The humanoid robot “Garmi” is white in color and resembles a typical robot in appearance. It stands on a platform with wheels and has a black screen on which two blue circles serve as its eyes.
Guenter Steinebach, a retired doctor from Germany, said, “For me, this robot is a dream.”
Patients can receive care and treatment from Garmi in addition to diagnostic procedures. That is the plan, at least.
The geriatronics field, which uses cutting-edge technologies like robotics, IT, and 3D technology for geriatrics, gerontology, and nursing, is the source of Garmi.
At the Munich Institute of Robotics and Machine Intelligence, a group of about a dozen scientists created Garmi with the assistance of physicians like Steinebach.
The institute, which is a part of the Technical University of Munich, has its geriatronics unit based in Garmisch-Partenkirchen, a ski resort with one of the highest proportions of elderly people in Germany.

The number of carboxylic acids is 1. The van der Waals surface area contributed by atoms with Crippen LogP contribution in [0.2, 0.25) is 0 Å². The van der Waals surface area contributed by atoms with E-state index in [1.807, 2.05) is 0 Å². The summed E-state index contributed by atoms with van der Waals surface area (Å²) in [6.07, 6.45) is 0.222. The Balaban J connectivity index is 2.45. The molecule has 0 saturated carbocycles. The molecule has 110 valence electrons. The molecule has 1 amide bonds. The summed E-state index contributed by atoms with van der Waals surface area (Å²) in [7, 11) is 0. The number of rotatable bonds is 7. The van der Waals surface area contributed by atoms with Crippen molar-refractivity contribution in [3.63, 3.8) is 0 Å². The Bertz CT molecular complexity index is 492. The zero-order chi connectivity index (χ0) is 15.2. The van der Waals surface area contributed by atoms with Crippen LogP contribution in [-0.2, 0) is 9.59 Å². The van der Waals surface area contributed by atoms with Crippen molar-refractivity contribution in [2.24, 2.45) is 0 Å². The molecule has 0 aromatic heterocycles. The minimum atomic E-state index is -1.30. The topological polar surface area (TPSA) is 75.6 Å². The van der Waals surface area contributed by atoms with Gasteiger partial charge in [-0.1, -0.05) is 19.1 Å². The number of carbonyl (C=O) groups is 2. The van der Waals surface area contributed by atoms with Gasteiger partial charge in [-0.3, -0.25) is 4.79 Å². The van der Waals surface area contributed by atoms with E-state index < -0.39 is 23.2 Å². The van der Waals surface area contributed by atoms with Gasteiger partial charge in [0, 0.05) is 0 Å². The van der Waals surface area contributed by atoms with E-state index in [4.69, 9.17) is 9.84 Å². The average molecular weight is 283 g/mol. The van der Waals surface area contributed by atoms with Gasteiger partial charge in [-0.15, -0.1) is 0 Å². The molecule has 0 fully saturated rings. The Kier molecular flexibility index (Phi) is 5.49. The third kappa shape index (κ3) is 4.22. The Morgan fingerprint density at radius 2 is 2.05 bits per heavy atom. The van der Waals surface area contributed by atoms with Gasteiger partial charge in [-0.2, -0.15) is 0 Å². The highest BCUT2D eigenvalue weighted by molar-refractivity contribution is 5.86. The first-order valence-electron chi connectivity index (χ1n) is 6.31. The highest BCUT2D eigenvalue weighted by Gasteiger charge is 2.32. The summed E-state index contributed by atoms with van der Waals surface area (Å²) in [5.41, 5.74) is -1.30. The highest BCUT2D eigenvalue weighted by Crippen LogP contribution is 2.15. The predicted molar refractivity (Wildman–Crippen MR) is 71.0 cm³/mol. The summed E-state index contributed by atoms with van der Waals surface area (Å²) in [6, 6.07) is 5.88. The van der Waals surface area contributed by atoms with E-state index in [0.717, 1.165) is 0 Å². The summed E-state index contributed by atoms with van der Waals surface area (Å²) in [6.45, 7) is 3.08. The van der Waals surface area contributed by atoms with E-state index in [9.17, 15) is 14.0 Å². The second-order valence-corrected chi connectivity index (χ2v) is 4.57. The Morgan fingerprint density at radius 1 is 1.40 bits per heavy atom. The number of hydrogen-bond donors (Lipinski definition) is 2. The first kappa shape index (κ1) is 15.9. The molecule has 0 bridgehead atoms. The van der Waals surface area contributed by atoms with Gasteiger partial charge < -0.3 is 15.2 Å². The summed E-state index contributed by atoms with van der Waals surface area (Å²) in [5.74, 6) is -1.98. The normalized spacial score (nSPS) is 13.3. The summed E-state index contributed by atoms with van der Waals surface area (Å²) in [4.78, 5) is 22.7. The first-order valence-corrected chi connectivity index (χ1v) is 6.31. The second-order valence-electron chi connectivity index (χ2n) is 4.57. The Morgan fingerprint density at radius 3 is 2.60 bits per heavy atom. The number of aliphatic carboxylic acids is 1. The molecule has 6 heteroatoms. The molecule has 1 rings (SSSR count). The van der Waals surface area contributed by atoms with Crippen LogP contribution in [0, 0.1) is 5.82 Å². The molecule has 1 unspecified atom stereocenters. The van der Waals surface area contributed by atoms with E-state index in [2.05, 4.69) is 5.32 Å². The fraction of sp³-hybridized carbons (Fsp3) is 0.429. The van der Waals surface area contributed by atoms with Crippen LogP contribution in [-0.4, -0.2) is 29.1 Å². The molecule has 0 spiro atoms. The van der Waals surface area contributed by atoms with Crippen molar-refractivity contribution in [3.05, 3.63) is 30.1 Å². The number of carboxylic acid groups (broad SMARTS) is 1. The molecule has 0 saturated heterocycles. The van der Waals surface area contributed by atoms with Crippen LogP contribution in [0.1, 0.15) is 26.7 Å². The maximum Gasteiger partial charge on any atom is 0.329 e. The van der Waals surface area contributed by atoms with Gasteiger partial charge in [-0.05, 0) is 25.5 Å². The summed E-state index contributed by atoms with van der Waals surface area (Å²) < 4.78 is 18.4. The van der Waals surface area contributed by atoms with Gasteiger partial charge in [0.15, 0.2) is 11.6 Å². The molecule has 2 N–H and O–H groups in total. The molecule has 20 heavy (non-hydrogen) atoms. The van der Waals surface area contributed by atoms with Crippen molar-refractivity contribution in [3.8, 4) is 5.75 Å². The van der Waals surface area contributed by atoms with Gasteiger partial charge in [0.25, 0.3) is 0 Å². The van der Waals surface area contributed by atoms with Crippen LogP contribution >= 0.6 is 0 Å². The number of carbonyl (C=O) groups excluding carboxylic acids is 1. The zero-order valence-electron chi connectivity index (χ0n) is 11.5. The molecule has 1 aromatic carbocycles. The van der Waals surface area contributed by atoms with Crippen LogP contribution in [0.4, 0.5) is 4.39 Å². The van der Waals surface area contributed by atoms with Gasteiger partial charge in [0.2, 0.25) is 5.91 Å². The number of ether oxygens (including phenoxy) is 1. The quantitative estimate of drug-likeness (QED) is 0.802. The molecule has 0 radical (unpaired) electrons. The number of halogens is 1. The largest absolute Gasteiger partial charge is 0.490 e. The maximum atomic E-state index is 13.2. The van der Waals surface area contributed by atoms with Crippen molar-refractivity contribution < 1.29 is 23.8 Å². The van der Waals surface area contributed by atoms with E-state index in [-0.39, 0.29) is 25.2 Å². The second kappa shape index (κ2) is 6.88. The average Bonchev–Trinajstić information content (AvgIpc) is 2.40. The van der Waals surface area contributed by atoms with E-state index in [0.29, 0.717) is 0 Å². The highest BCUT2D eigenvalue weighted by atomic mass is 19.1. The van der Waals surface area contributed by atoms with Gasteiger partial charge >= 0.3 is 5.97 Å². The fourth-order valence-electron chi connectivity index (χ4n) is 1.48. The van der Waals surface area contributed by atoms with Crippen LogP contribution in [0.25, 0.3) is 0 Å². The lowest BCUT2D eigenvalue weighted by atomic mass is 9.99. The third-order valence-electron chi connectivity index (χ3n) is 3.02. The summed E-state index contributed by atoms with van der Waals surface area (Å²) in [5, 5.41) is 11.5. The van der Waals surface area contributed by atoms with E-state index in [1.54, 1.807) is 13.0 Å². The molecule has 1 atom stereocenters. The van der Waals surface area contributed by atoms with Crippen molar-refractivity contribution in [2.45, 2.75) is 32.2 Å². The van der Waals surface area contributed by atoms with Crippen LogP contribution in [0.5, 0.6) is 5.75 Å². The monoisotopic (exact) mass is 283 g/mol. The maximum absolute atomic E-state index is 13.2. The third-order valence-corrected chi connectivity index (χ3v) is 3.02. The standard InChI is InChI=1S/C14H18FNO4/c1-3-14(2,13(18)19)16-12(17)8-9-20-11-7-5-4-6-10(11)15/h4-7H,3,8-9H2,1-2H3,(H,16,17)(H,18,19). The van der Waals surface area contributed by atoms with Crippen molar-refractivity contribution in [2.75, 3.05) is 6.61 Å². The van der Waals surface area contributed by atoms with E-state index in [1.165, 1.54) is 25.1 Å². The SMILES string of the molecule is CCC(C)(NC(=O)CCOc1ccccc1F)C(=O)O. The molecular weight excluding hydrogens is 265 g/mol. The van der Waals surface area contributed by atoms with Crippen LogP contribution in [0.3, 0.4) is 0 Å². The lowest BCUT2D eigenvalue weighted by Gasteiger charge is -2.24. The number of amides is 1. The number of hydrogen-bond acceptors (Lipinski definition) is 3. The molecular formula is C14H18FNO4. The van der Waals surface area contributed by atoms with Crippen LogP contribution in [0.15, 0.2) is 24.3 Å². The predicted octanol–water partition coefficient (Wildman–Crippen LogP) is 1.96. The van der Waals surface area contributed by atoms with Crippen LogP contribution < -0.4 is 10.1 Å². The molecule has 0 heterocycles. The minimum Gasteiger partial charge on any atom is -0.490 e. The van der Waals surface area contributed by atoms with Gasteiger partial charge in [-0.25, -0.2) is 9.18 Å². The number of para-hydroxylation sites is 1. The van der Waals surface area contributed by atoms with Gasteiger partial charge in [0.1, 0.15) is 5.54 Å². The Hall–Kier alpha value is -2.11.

The most populous nation in Europe is also one of the oldest societies in the world.
With the growing need for care and an anticipated 670,000 unfilled carer positions in Germany by 2050.
Researchers are working quickly to develop robots that can perform some of the duties currently performed by nurses, caregivers, and doctors.
“We have ATMs where we can get cash today. We can imagine that one day, based on the same model, people can come to get their medical examination in a kind of technology hub,” said Abdeldjallil Naceri, 43, the lead scientist of the lab.
The results of the robot’s diagnostics could then be evaluated by doctors remotely, which could be especially helpful for residents of remote communities.
In addition, the device could provide a more individualized service at home or in a nursing home, such as preparing meals, opening bottles of water, calling for assistance in case of a fall, or setting up a video call with loved ones.
To read our blog on “Inventor makes new robots from electronic waste,” click here.